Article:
Our previous work has demonstrated that the non-structural protein 1 (NS1) of influenza A virus is an accessory virulent factor implicated in the attenuation of the type I interferon (IFN) response of the host during viral infection. This is mainly achieved by the N-terminal dsRNA-binding region of the NS1 that prevents the induction of IRF-3, a key cellular transcription factor that when activated stimulates the IFN-beta promoter. Our recent results indicate that the NS1 of influenza B virus (less than 25% amino acid identity with the NS1 of influenza A virus) also prevents the induction of IRF-3 but in this case this is achieved by the concerted action of the N-terminal dsRNA-binding and the C-terminal non-dsRNA-binding regions. We are now planning to investigate at the molecular level the mechanism of action by which the NS1 proteins of influenza A and B viruses inhibit the activation of IRF-3 and antagonize the IFN response. Our preliminary data strongly suggest that sequestration of viral dsRNA by the NS1, a potent activator of IFN synthesis, is not entirely responsible for the IFN antagonism of these proteins, and identify two cellular RNA helicases as potential cellular targets for the influenza A virus NS1. Both of these RNA helicases, RIG-I and MDA-5, have recently been implicated in the induction of IFN through its ability to """"""""sense"""""""" dsRNA and transmit an activation signal that results in IRF-3 phosphorylation. We will now investigate the role that these cellular RNA helicases play on the IFN antagonist function of the NS1 of influenza A virus and on modulation of virulence. In addition, we have designed experiments to understand the similarities and differences between the NS1 proteins of influenza A and B viruses with respect to their ability to inhibit the IFN response and to promote viral replication in the host. Our proposed experiments will generate novel information that not only will increase our knowledge on how influenza viruses disarm the antiviral IFN response, but that will also contribute to a better understanding on the role that cellular RNA helicases play in the initiation of the IFN response. Since the NS1 proteins are one of the determinants of virulence of influenza viruses, our proposal falls under one of the High-Priority Influenza Research Areas of the NIAID Biodefense Research Program: Determination of molecular basis of virulence of influenza viruses. ? ? ?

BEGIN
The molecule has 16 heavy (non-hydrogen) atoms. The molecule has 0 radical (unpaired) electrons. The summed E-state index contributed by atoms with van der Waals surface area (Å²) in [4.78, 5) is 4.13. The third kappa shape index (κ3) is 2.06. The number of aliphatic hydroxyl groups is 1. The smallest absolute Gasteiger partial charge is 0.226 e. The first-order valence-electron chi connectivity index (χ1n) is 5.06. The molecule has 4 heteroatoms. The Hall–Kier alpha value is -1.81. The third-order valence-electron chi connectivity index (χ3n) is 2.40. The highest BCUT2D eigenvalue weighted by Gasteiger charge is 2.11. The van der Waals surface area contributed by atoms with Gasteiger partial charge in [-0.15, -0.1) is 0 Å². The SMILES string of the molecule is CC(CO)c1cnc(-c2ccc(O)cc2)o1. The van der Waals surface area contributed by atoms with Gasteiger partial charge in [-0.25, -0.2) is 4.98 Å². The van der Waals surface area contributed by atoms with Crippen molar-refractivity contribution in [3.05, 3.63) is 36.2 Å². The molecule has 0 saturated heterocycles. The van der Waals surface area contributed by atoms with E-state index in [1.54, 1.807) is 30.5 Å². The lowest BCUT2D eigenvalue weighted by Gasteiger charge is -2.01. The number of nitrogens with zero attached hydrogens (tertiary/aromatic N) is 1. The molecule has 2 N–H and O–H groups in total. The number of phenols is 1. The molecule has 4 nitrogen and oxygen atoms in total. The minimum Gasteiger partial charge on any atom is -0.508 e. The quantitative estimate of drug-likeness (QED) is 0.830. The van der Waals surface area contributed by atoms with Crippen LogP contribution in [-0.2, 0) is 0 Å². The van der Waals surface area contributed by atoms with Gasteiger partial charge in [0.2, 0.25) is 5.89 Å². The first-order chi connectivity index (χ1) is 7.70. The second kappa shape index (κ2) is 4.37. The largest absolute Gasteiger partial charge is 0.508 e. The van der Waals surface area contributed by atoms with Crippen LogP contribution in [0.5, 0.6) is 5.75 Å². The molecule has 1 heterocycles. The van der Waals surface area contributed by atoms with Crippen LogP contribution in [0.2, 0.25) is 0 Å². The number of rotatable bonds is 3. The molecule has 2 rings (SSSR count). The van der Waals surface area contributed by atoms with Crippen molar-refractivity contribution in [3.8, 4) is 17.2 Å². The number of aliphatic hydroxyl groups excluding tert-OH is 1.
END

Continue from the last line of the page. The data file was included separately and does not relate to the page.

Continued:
National Institute of Health (NIH)
National Institute of Allergy and Infectious Diseases (NIAID)
Research Project (R01)
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Virology - B Study Section (VIRB)
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Salomon, Rachelle
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Mount Sinai School of Medicine
Internal Medicine/Medicine
Schools of Medicine
New York
United States
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